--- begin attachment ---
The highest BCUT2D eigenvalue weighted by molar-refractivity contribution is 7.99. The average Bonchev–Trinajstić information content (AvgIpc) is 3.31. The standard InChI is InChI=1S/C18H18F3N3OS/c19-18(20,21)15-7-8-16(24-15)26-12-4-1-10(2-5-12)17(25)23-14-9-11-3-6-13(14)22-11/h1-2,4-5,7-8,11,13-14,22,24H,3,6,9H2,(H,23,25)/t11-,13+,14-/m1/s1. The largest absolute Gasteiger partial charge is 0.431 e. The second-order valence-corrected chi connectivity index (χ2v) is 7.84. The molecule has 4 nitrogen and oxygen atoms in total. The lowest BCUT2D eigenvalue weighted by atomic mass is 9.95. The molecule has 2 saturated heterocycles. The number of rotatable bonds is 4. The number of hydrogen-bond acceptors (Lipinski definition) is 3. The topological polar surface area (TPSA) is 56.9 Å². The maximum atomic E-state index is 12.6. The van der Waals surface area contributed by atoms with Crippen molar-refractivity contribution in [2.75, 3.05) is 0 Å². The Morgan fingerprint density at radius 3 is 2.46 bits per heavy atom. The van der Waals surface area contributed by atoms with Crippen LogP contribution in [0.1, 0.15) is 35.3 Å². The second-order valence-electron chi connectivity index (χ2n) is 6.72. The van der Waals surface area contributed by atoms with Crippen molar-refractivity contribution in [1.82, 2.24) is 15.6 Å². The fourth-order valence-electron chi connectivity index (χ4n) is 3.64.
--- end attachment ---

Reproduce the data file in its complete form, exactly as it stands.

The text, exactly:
The highest BCUT2D eigenvalue weighted by molar-refractivity contribution is 7.99. The average Bonchev–Trinajstić information content (AvgIpc) is 3.31. The standard InChI is InChI=1S/C18H18F3N3OS/c19-18(20,21)15-7-8-16(24-15)26-12-4-1-10(2-5-12)17(25)23-14-9-11-3-6-13(14)22-11/h1-2,4-5,7-8,11,13-14,22,24H,3,6,9H2,(H,23,25)/t11-,13+,14-/m1/s1. The largest absolute Gasteiger partial charge is 0.431 e. The second-order valence-corrected chi connectivity index (χ2v) is 7.84. The molecule has 4 nitrogen and oxygen atoms in total. The lowest BCUT2D eigenvalue weighted by atomic mass is 9.95. The molecule has 2 saturated heterocycles. The number of rotatable bonds is 4. The number of hydrogen-bond acceptors (Lipinski definition) is 3. The topological polar surface area (TPSA) is 56.9 Å². The maximum atomic E-state index is 12.6. The van der Waals surface area contributed by atoms with Crippen molar-refractivity contribution in [2.75, 3.05) is 0 Å². The Morgan fingerprint density at radius 3 is 2.46 bits per heavy atom. The van der Waals surface area contributed by atoms with Crippen LogP contribution in [0.1, 0.15) is 35.3 Å². The second-order valence-electron chi connectivity index (χ2n) is 6.72. The van der Waals surface area contributed by atoms with Crippen molar-refractivity contribution in [1.82, 2.24) is 15.6 Å². The fourth-order valence-electron chi connectivity index (χ4n) is 3.64.